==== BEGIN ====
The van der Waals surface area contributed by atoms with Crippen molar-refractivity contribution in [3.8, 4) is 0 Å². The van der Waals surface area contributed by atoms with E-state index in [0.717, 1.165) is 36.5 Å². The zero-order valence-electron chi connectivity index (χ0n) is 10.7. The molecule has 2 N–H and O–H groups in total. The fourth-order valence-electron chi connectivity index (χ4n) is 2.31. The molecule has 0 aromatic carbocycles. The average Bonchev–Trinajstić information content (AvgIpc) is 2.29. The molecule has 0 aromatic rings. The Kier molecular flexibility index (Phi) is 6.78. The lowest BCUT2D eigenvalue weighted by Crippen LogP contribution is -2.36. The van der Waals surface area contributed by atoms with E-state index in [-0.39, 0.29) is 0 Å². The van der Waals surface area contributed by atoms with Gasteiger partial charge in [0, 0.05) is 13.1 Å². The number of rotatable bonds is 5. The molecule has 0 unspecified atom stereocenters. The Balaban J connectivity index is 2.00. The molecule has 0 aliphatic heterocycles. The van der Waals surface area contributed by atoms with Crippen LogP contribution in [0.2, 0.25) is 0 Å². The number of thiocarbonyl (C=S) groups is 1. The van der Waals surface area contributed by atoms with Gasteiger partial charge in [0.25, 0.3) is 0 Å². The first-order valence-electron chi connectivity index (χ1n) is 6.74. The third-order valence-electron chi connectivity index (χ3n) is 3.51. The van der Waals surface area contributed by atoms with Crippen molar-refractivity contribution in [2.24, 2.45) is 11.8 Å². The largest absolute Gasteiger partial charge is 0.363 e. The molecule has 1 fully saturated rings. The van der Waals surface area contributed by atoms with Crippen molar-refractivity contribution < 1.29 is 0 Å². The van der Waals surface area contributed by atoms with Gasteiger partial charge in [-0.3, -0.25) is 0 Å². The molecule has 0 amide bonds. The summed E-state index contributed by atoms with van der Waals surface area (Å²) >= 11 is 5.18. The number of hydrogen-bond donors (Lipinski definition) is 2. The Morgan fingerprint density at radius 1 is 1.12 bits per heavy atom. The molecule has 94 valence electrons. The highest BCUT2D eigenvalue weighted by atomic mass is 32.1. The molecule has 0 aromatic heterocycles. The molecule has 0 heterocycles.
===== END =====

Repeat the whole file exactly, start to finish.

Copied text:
The van der Waals surface area contributed by atoms with Crippen molar-refractivity contribution in [3.8, 4) is 0 Å². The van der Waals surface area contributed by atoms with E-state index in [0.717, 1.165) is 36.5 Å². The zero-order valence-electron chi connectivity index (χ0n) is 10.7. The molecule has 2 N–H and O–H groups in total. The fourth-order valence-electron chi connectivity index (χ4n) is 2.31. The molecule has 0 aromatic carbocycles. The average Bonchev–Trinajstić information content (AvgIpc) is 2.29. The molecule has 0 aromatic rings. The Kier molecular flexibility index (Phi) is 6.78. The lowest BCUT2D eigenvalue weighted by Crippen LogP contribution is -2.36. The van der Waals surface area contributed by atoms with E-state index in [-0.39, 0.29) is 0 Å². The van der Waals surface area contributed by atoms with Gasteiger partial charge in [0, 0.05) is 13.1 Å². The number of rotatable bonds is 5. The molecule has 0 unspecified atom stereocenters. The Balaban J connectivity index is 2.00. The molecule has 0 aliphatic heterocycles. The van der Waals surface area contributed by atoms with Crippen LogP contribution in [0.2, 0.25) is 0 Å². The number of thiocarbonyl (C=S) groups is 1. The van der Waals surface area contributed by atoms with Gasteiger partial charge in [0.25, 0.3) is 0 Å². The first-order valence-electron chi connectivity index (χ1n) is 6.74. The third-order valence-electron chi connectivity index (χ3n) is 3.51. The van der Waals surface area contributed by atoms with Crippen molar-refractivity contribution in [2.24, 2.45) is 11.8 Å². The largest absolute Gasteiger partial charge is 0.363 e. The molecule has 1 fully saturated rings. The van der Waals surface area contributed by atoms with Crippen molar-refractivity contribution < 1.29 is 0 Å². The van der Waals surface area contributed by atoms with Gasteiger partial charge in [-0.3, -0.25) is 0 Å². The molecule has 0 amide bonds. The summed E-state index contributed by atoms with van der Waals surface area (Å²) >= 11 is 5.18. The number of hydrogen-bond donors (Lipinski definition) is 2. The Morgan fingerprint density at radius 1 is 1.12 bits per heavy atom. The molecule has 94 valence electrons. The highest BCUT2D eigenvalue weighted by atomic mass is 32.1. The molecule has 0 aromatic heterocycles. The molecule has 0 heterocycles.